The problems relating to population growth discussed above are serious enough, but the steep rise in all forms of environmental pollution, ﬂowing from economic growth and technological change, is equally or even more alarming. It is not easy to be optimistic about the future in such terms.
Anyone who has visited Seoul, Taipei, Hong Kong, Jakarta, Bangkok, or any of the cities of China or India recently can give a graphic description of the choking clouds of exhaust and the general atmospheric pollution that hang like a pall over nearly all Asian urban areas, as well as the constant din and fearsome congestion of motorized traffic, from scooters to cars to buses and trucks.
China has become the world’s biggest market for private cars, and it makes heavy use of soft coal as industrial and household fuel. Outside of Japan, South Korea, Hong Kong, Taiwan, and Singapore, bicycles outnumbered motor vehicles until very recently, as they used to in China. But as economic growth proceeds, the internal combustion engine increasingly takes over and makes a more and more major contribution to dangerous air pollution, as it has long done in the “developed,” or rich, countries.
Americans were the first to be enslaved by the private car; as affluence has spread, even in poor countries like India, Indonesia, or the Philippines, private-car ownership has mushroomed and has become an urban plague as well as a serious health menace.
Now China has begun to join this trend as incomes have risen for many and a number of new factories have been built to produce cars as well as trucks. But what will crowded China be like with hundreds of millions of private cars? There are, of course, far better ways to deal with urban transport needs—better in that they are much more eﬀective and faster as well as very much cheaper and less polluting—mainly subways and electric streetcars or buses.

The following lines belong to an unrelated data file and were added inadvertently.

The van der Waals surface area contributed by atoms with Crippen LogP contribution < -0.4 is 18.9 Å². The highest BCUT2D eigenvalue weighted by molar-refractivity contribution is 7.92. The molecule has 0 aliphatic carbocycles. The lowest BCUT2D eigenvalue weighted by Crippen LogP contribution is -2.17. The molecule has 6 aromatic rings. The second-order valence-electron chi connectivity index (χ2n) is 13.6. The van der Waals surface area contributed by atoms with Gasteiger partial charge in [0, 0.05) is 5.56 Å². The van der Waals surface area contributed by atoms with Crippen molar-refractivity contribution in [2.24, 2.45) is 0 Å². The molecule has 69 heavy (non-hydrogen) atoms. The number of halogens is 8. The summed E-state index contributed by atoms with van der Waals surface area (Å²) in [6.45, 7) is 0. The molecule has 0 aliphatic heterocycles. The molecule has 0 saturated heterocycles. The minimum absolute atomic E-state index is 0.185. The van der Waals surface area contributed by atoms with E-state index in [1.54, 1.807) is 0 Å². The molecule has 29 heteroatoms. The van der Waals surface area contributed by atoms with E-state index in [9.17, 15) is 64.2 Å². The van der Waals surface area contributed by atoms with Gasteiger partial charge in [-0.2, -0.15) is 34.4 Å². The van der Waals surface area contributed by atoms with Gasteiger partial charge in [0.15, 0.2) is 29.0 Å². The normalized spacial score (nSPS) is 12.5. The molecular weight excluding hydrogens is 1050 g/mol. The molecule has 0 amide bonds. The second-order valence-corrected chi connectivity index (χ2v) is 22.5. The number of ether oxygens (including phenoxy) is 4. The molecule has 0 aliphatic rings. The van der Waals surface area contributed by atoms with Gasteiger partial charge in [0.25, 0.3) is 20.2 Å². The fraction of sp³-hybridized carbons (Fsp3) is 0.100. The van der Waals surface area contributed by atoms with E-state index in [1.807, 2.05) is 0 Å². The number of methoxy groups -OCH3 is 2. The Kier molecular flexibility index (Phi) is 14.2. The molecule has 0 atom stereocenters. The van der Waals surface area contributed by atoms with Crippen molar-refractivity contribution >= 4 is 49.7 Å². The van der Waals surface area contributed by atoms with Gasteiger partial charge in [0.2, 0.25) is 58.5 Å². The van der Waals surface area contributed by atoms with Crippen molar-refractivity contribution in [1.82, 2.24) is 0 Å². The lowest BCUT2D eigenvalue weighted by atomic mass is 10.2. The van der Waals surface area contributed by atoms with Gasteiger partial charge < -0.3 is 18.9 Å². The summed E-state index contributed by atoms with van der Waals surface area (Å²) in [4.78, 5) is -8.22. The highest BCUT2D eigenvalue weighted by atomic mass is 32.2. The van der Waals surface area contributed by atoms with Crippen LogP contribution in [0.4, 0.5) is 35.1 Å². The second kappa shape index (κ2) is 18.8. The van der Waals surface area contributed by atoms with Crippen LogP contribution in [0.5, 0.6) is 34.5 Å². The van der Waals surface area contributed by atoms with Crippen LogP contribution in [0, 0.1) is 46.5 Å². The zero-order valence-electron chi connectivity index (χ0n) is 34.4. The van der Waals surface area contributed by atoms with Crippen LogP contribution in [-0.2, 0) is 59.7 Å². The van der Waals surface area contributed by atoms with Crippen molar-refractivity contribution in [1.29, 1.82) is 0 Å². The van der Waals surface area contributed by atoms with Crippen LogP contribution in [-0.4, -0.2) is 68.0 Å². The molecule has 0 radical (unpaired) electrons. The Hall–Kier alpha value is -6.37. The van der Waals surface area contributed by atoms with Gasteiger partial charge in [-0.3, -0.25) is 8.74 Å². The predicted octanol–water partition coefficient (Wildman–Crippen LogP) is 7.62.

But the newly affluent everywhere prefer the personal convenience and ego-building of a private car, however inefficient and antisocial. For them, as for most Americans, the car is a status symbol and an amusing toy. Its rise brings with it horrendous problems. Far from improving the quality of life in most Asian cities, the spread of the private car has greatly worsened it and threatens also to shorten it.
Equally serious is the pollution caused by industry, especially where it uses chemicals or large amounts of coal or oil, with wastes discharged both into the atmosphere and into water bodies. The “yellow dragon” of sulfurous smoke and haze produced from burning fossil fuels, mainly soft coal, that hangs over Chinese cities is duplicated in most urban areas outside Japan. In most Asian cities outside the charmed circle of the high-income countries, the water is also unsafe to drink and contains varying amounts of chemical toxins and heavy metals that have seeped into the water table or have been discharged into rivers or lakes.
Piped water supplies, however unfit to drink, cannot keep up with booming urban populations, and taps often give out nothing but air or a rusty sludge. Water pollution, at least as menacing to human welfare as air pollution, is clearly the result of industrialization and especially of the use of chemicals and synthetics in many manufacturing processes. Here too economic development exacts a heavy price. And with growing concerns over the disastrous consequences of global warming, Asia’s pollution crises have become everyone’s problems.
Poisoned as they are, water tables in many large urban areas have been dangerously drawn down, and surface water bodies cannot keep up with surging demand for both industrial and household uses. The biggest cities compete with each other, and with smaller ones, in tapping more distant rivers to feed their water supply systems.
The Chinese government is pursuing an ambitious and risky plan to divert rivers in central China up to northern China, the region with the greatest water deficiencies. The costs for the environment and to the many people who are being relocated out of the way of the project are incalculable. In most cities outside the rich Asian countries—still the great majority—most households must draw and carry their water from an undependable tap or pump shared by many others in a courtyard or at the end of a lane.
Urban housing is desperately inadequate in both quantity and quality, and the makeshift huts or tents of squatter colonies, in addition to clouds of street people and beggars, clutter the urban landscape. Despite all of these dismaying problems, people continue to ﬂock to the cities from the countryside in search of wider economic opportunity.